“The increase in tobacco tax announced today will do little to reduce the level of tobacco smuggling and cross border shopping which lost the Treasury £4.5 billion in revenue last year. The decision helps to maintain the UK’s position as one of the world’s most profitable destinations for tobacco smugglers and this is of great concern to the TMA and its member companies.”
We can put those comments in the context of who is making them, but smuggling takes a hell of a lot of money that would have gone to Her Majesty’s Revenue and Customs in duty. The latest estimates show that up to 18 per cent. of cigarettes and 62 per cent. of hand-rolled tobacco consumption is smuggled, and that 70 per cent. of all large-scale cigarette seizures are counterfeit. On top of that, many other smokers choose to buy their tobacco products from elsewhere in the EU where taxes and prices are considerably lower. That is another statistic provided by the Tobacco Manufacturers’ Association.
Smuggling is not an issue only for the Treasury, and I am interested in the Minister’s response because of my broader concerns. Other people who are hit by smuggling are smaller tobacconists and shopkeepers, and those who trade in legitimate cigarettes but are often undercut by those who do not.
I understand that much of the smuggling strategy is focused on border control and some of the more major mainstream franchises or smuggling outfits—the big business involved in smuggling. The end destination of cigarettes and hand-rolled tobacco is often small traders, and I want to find out whether the reworked smuggling strategy will have more focus on tackling smaller traders who are happy to sell smuggled products and often undercut competitors and small shopkeepers who prefer to sell only legitimate cigarettes. Can the Minister give us some clarity on that?
I want to follow up some parliamentary questions that I tabled a few months ago and perhaps to get some clarity from the Minister on the issues raised in them. I tried to find out the level of resourcing for the smuggling strategy and how many customs officers there were in HMRC. I assumed that the answer would be quite straightforward until I got an answer back saying:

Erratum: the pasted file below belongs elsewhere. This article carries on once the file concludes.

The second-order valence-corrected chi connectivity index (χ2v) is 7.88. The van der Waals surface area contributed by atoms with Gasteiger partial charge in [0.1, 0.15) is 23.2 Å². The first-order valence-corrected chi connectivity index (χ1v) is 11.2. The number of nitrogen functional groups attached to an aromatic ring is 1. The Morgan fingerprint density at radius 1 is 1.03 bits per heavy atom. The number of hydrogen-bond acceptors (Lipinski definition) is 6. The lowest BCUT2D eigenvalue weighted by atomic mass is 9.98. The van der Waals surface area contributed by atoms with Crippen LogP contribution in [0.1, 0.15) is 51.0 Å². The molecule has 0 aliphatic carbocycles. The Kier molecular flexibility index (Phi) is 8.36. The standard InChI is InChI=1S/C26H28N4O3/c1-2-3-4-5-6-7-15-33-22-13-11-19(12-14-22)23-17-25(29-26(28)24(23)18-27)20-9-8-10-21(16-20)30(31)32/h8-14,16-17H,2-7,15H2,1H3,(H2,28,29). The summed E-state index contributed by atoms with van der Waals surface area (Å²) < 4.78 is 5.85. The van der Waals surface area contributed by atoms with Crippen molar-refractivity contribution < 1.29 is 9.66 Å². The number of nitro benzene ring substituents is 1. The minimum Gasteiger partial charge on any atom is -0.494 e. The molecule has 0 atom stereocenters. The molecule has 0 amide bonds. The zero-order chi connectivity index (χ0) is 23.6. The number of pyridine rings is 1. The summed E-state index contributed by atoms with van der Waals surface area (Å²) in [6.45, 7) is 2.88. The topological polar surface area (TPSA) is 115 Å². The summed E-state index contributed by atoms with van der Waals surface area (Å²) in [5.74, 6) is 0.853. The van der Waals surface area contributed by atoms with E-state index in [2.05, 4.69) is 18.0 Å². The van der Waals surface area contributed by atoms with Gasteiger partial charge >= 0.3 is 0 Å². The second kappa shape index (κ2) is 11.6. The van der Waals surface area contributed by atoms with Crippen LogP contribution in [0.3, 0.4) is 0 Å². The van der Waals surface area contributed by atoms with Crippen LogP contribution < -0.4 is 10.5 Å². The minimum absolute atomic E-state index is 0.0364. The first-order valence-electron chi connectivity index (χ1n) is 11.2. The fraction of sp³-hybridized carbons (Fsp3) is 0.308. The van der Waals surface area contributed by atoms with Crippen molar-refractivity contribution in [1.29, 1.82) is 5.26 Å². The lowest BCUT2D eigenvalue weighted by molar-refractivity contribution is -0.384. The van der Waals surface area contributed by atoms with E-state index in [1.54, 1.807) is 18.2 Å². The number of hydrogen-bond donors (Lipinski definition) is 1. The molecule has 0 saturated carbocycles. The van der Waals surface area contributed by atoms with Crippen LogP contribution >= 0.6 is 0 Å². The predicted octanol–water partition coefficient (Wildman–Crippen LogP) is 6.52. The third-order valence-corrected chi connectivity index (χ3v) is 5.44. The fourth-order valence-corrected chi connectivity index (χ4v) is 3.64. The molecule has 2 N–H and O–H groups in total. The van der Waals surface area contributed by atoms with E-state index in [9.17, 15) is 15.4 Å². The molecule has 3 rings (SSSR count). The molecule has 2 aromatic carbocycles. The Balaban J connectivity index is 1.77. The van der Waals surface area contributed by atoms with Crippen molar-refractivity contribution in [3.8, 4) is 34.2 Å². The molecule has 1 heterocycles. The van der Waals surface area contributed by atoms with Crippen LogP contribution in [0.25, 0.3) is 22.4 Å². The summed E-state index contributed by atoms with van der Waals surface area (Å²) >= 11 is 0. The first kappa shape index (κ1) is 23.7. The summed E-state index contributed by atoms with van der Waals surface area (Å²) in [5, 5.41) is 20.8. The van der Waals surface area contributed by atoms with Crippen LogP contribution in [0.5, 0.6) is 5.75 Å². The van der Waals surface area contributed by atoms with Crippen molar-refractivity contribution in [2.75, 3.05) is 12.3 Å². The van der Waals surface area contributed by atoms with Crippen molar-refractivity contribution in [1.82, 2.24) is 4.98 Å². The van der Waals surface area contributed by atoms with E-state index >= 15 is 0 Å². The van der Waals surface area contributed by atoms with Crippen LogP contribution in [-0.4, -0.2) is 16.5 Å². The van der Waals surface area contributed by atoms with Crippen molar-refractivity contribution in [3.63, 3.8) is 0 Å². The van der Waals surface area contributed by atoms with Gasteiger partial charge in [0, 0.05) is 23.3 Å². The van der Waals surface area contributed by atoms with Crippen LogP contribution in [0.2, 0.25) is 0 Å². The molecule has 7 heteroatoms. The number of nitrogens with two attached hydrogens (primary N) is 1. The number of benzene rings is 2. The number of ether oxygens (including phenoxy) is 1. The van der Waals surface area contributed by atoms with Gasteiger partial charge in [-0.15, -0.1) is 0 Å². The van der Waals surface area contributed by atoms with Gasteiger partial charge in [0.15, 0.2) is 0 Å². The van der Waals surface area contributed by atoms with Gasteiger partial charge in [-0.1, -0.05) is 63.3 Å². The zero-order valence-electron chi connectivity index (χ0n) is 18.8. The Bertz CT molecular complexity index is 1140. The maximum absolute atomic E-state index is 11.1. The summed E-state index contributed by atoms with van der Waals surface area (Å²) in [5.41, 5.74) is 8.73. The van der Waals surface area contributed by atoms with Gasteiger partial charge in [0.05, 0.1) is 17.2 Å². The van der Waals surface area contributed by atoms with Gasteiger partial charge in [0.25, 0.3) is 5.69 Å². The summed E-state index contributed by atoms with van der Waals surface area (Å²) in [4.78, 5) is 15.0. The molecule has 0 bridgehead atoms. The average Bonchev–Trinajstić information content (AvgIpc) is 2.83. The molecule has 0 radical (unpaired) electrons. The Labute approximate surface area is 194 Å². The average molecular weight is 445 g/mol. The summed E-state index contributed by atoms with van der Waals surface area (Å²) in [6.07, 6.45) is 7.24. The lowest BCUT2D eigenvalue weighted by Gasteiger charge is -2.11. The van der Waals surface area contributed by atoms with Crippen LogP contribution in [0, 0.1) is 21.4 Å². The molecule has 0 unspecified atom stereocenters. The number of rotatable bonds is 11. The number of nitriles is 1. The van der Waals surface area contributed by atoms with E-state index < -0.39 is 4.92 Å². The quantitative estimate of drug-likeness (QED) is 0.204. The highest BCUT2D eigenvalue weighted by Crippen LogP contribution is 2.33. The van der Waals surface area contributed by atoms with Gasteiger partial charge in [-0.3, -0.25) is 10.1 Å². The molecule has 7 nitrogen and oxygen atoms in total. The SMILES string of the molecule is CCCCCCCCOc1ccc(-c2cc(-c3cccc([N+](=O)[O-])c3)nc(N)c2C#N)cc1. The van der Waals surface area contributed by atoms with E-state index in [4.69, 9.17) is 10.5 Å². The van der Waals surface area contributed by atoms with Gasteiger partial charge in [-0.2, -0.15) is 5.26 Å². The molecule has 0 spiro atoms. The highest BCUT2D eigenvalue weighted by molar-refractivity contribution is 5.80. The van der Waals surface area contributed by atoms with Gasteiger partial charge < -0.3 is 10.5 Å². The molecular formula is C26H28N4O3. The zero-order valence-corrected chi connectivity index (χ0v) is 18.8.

“There is no separate group of staff identified as ‘customs officers’.”—[Official Report, 18 December 2007; Vol. 469, c. 1482W.]
To help me table parliamentary questions that will get answers, let me say that I was talking about the men who are generally at ports and airports and who tend to be dressed in uniforms—
Mr. Mark Todd (South Derbyshire) (Lab): Some of them are women.
Justine Greening: And women. As we go through customs, these people tend to stop us and occasionally go through our luggage to see whether we are smuggling cigarettes. My assumption was that they are called customs officers, but if the Treasury does not agree, I would be keen to know what they are called so that I can table parliamentary questions that will get a proper answer. I look forward to hearing what the Minister has to say.
Mr. Jeremy Browne (Taunton) (LD): Good morning, Sir Nicholas. Tomorrow is the 10th anniversary of my giving up smoking, so I do not know whether I need to declare an interest any longer. If I might say something unfashionable, however, I quite enjoyed smoking and I sometimes regret that I gave it up in the first place. However, giving up was no doubt good for my health.